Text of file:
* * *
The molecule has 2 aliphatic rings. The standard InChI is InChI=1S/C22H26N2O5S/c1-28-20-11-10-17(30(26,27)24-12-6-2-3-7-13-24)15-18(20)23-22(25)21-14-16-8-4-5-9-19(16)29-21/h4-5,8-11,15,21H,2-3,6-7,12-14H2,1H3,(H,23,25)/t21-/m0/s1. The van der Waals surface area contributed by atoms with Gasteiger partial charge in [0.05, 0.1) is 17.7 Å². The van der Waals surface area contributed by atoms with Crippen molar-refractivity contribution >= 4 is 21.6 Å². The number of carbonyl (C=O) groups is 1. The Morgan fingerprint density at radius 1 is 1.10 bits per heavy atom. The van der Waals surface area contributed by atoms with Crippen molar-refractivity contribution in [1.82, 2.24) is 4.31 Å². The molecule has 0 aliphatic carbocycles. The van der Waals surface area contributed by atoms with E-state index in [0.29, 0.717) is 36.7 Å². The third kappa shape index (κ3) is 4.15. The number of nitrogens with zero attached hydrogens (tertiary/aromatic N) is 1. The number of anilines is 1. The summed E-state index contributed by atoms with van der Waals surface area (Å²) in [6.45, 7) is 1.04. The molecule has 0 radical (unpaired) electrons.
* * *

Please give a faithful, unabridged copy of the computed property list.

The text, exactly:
The molecule has 2 aliphatic rings. The standard InChI is InChI=1S/C22H26N2O5S/c1-28-20-11-10-17(30(26,27)24-12-6-2-3-7-13-24)15-18(20)23-22(25)21-14-16-8-4-5-9-19(16)29-21/h4-5,8-11,15,21H,2-3,6-7,12-14H2,1H3,(H,23,25)/t21-/m0/s1. The van der Waals surface area contributed by atoms with Gasteiger partial charge in [0.05, 0.1) is 17.7 Å². The van der Waals surface area contributed by atoms with Crippen molar-refractivity contribution >= 4 is 21.6 Å². The number of carbonyl (C=O) groups is 1. The Morgan fingerprint density at radius 1 is 1.10 bits per heavy atom. The van der Waals surface area contributed by atoms with Crippen molar-refractivity contribution in [1.82, 2.24) is 4.31 Å². The molecule has 0 aliphatic carbocycles. The van der Waals surface area contributed by atoms with E-state index in [0.29, 0.717) is 36.7 Å². The third kappa shape index (κ3) is 4.15. The number of nitrogens with zero attached hydrogens (tertiary/aromatic N) is 1. The number of anilines is 1. The summed E-state index contributed by atoms with van der Waals surface area (Å²) in [6.45, 7) is 1.04. The molecule has 0 radical (unpaired) electrons.